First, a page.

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Another Winner from J. Lynne

Last year I wrote about and recommended the 2004 J. Lynne Russian River Valley Pinot Noir. The 2005 version is even better and recently won a medal at the 16th Annual New Orleans Wine and Food Experience Fleur De Lys Wine Competition (only 5 Pinot Noirs were awarded medals out of a total of 62 medals).

Jennifer (Jen) Lynne Wall is well known as the winemaker for Barefoot Wine Cellars. Barefoot wines have a dedicated following among millennials and they proudly call themselves “Barefooters.” The label’s tagline says it all, “Get Barefoot and have a good time!” Barefoot Wine Cellars (owned by Gallo) participates in 1,000 charitable events annually. In my younger days it was Lancers and Mateus that got me started in wine, today it is Barefoot wines that are introducing a new generation to wine. Over two million cases of eight different California-sourced varietals ($6), seven different reserve wines (including a reserve Pinot Noir - all $14) and two California Champagnes ($9) are produced annually. Interestingly, Davis Bynum’s father developed the name in 1965, calling his wine “Barefoot Bynum. Burgundy” and sold it in jugs. In pursuit of more higher end Pinot Noir, Bynum dropped the popular label in 1972. In 1986 the Barefoot Cellar brand was revived by Michael Houlihan and Bonnie Harvey who bought the brand from Davis Bynum. Barefoot Wine Cellars really took off in 1995 when Jen was hired to become the winemaker. In 2005, Gallo purchased the brand and with Gallo’s financial backing and marketing expertise, the label has continued to prosper.

I haven’t met Jen yet, but from what I read about her I should. The recent Quarterly Review of Wines said, “All the clichés emerge amidst her gusto: she could talk a dog off a meat truck, sell refrigerators to Eskimos, and so on.” Like a number of winemakers I know, she began college with the intention of going into medicine. After graduating from University of Santa Cruz, she headed instead to Sonoma County and became hooked on becoming a vintner. She learned her winemaking craft under the distinguished winemaker, Erin Green, now winemaker at Pahlmeyer (see article in this issue). Since 1995, Jen has accumulated over 2000 medals for Barefoot Wine Cellars. Like most accomplished winemakers, however, she yearned to have her own label. With the assistance of husband Mike, she debuted a Pinot Noir and Chardonnay in 2003 and accolades have quickly followed.

The J. Lynne Pinot Noir is sourced from the Cameron Ranch in the Russian River Valley. The original ranch was purchased in 1905 by the Reverend Donald Cameron. 120 acres was used to raise chickens and 58 acres to grow hops. Later, apple, peach and prune trees were farmed. In 1922, Donald’s sons Cameron and Bruce became the owners and carried on the farming tradition. In 1952, the hops were removed and later the apples as well. The first grapevines, 3½ acres of French Colombard, were planted in 1960. Wes (Charles’ son) took over the ranch in 1961 and in 1964, the ranch was split and 35 acres became known as the Wes Cameron Ranch. More and more grapes were planted in the following years and today the ranch is owned by Wes’s widow, Dorothy, and operated and managed by her son Butch Cameron and son-in-law David Cornelssen. Cameron Ranch is located just east of the Martinelli Winery. The ranch has a large year-round creek (Mark West Creek) on the northern border which is used to irrigate in the late winter and early spring months to protect against frost. Wes Cameron was a pioneer in the use of irrigation for frost protection.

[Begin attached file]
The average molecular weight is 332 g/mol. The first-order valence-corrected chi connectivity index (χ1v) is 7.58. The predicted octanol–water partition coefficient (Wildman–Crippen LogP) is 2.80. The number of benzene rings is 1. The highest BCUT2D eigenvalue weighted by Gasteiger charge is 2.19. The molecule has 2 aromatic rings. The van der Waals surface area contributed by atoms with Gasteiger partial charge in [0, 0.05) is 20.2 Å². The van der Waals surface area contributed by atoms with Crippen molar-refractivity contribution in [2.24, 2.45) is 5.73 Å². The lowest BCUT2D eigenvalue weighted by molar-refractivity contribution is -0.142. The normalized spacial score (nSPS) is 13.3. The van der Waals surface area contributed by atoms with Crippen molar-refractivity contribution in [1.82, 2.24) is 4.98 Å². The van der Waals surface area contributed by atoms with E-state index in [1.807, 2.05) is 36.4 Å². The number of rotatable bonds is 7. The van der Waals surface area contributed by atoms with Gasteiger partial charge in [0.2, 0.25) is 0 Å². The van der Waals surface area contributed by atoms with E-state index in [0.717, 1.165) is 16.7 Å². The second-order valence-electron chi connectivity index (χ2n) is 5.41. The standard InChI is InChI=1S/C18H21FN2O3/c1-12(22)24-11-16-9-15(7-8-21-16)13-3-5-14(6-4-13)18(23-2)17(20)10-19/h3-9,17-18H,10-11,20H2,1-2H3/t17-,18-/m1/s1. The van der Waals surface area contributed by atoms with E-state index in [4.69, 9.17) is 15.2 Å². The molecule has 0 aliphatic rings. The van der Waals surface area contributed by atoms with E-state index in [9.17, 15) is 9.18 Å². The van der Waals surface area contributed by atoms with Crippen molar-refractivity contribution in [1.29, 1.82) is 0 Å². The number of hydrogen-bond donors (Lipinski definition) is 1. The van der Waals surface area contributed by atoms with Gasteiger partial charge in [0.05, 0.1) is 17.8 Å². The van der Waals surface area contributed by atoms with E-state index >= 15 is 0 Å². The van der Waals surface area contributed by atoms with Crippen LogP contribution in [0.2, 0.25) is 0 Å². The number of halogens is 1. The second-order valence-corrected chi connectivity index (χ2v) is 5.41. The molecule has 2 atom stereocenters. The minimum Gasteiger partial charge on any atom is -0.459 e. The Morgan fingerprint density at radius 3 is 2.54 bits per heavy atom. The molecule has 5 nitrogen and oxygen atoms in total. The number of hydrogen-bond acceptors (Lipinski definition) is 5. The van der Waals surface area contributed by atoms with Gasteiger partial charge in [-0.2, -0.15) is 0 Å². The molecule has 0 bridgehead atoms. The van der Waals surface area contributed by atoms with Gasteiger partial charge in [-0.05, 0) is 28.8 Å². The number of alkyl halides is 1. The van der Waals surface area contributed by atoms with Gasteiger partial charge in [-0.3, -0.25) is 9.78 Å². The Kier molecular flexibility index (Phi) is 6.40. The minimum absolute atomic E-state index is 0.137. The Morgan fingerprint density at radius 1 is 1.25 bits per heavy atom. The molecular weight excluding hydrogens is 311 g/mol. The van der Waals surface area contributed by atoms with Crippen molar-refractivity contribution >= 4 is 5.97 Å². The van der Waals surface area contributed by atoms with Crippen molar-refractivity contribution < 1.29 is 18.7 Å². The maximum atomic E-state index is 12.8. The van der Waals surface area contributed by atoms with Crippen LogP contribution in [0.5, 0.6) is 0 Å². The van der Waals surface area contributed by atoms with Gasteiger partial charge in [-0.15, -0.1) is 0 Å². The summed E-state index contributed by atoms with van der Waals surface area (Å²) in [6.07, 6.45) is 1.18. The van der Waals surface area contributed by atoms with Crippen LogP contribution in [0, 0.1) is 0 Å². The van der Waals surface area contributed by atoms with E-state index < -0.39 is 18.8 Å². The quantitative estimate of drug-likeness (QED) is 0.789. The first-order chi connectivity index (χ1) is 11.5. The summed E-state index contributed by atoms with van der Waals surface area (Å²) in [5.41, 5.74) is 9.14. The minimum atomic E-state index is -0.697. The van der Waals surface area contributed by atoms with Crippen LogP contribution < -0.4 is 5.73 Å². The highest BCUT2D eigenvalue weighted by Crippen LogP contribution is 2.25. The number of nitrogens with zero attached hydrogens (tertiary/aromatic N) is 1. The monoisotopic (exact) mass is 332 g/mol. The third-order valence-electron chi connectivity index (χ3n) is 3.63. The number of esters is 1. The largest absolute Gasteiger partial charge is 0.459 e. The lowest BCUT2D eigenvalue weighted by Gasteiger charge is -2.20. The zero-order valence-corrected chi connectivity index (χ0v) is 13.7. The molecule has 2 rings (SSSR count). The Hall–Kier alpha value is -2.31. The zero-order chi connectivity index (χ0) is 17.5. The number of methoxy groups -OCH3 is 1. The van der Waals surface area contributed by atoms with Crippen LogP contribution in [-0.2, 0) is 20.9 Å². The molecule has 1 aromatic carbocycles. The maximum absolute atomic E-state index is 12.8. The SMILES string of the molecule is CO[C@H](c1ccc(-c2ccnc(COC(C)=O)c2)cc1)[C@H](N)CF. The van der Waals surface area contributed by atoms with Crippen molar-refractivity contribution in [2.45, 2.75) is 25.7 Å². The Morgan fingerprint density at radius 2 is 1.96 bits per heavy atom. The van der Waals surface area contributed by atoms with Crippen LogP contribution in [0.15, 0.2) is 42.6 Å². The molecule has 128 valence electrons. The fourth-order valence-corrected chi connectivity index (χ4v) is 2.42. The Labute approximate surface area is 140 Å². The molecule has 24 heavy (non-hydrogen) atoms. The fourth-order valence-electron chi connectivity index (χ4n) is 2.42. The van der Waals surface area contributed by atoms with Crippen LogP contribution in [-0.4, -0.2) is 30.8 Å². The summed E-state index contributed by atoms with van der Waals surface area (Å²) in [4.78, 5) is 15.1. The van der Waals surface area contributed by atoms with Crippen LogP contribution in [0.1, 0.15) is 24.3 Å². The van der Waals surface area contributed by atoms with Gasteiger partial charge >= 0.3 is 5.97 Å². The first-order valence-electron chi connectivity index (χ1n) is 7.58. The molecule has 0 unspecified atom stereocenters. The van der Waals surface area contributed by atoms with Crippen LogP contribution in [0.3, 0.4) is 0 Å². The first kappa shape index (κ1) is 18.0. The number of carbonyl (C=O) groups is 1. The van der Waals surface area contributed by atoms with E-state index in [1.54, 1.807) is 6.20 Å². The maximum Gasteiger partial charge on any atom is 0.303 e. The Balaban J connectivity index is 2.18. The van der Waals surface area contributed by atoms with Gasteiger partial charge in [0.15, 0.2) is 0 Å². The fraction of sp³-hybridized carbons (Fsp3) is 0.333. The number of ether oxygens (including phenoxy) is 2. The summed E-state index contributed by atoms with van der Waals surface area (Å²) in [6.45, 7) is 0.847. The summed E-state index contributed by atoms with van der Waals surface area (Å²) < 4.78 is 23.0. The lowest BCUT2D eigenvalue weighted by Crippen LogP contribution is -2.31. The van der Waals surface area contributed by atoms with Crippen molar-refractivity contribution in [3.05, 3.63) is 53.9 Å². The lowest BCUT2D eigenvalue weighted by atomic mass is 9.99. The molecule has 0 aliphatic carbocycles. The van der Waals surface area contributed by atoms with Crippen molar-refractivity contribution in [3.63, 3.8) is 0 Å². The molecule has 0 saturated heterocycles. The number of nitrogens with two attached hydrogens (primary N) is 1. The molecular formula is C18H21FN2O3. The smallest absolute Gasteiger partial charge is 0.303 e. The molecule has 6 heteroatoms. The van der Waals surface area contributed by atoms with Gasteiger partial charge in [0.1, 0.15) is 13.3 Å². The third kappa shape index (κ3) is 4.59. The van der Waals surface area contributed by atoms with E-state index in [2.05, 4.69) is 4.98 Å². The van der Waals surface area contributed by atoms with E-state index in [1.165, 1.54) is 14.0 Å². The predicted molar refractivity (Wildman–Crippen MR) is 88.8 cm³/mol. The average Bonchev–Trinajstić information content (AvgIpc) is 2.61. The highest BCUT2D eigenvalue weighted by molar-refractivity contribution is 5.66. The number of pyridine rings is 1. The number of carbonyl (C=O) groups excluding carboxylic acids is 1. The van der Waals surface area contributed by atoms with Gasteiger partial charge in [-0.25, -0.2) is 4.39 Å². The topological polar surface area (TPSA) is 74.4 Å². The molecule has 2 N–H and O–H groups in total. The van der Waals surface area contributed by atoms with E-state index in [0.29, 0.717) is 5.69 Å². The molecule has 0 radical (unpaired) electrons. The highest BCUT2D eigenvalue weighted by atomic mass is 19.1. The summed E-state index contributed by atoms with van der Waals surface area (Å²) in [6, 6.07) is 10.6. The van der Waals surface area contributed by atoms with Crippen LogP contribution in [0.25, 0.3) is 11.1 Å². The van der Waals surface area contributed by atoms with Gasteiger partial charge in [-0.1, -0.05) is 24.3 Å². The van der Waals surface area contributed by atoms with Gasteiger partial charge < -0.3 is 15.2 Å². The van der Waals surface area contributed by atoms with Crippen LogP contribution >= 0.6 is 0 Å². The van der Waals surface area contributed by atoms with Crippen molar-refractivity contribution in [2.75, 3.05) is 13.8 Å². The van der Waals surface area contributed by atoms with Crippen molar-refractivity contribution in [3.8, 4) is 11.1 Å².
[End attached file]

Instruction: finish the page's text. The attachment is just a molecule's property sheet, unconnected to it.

The ranch is currently planted to 5.5 acres of French Colombard, 16.5 acres of Pinot Noir and 11 acres of Chardonnay. The entire ranch is set up on a trellis system. Wes Cameron was one of the first grape growers in Sonoma County to train a vineyard to grow on a trellis system.

2005 J. Lynne Russian River Valley Pinot Noir

13.5% alc., 415 cases, $25. The grapes from the Cameron Ranch were picked at 25.9° degrees Brix on October 8, 2005. The fruit was presorted, de-stemmed and cold soaked for 3 days. The wine was aged for 6 months in a combination of 1, 2 and 3 year-old French oak barrels mostly from the Vosges forest. · This wine is seamless from start to finish. Aromas of oak-spiced crushed cherries lead to flavors of demure red Pinot fruits perfectly spiced. The texture is velvety. This fine Pinot exemplifies the holy trinity of Pinot Noir: elegance, balance and purity of fruit. Color me Pinot.

J. Lynne Pinot Noir can be found in fine wine retail stores mostly in California, Louisiana, Minnesota, and Wisconsin (distributor is Republic National Beverage Company). The 2006 vintage will be released later this summer and production will be almost doubled. The website is Jen sent me some photos of her grapes at harvest and her winery operation at harvest which you may find interesting (below and pages 8 and 9). I would encourage you to travel to a wine region during harvest and breath in the heady aromas of freshly-crushed Pinot Noir. It is an exciting and celebratory time of the year in the vineyards and many wineries will be happy to let you hang out and observe the harvest.

mature clusters of Pinot Noir
cone-shaped clusters showing where name Pinot (“cone”) Noir (“black”) is derived
close-up of cluster; view down row with workers harvesting
grapes in 1/2 ton bins
picker harvests grapes into 40 lb bins
de-stemmercrusher (note bin being dumped in to
grapes brought to de-stemmer
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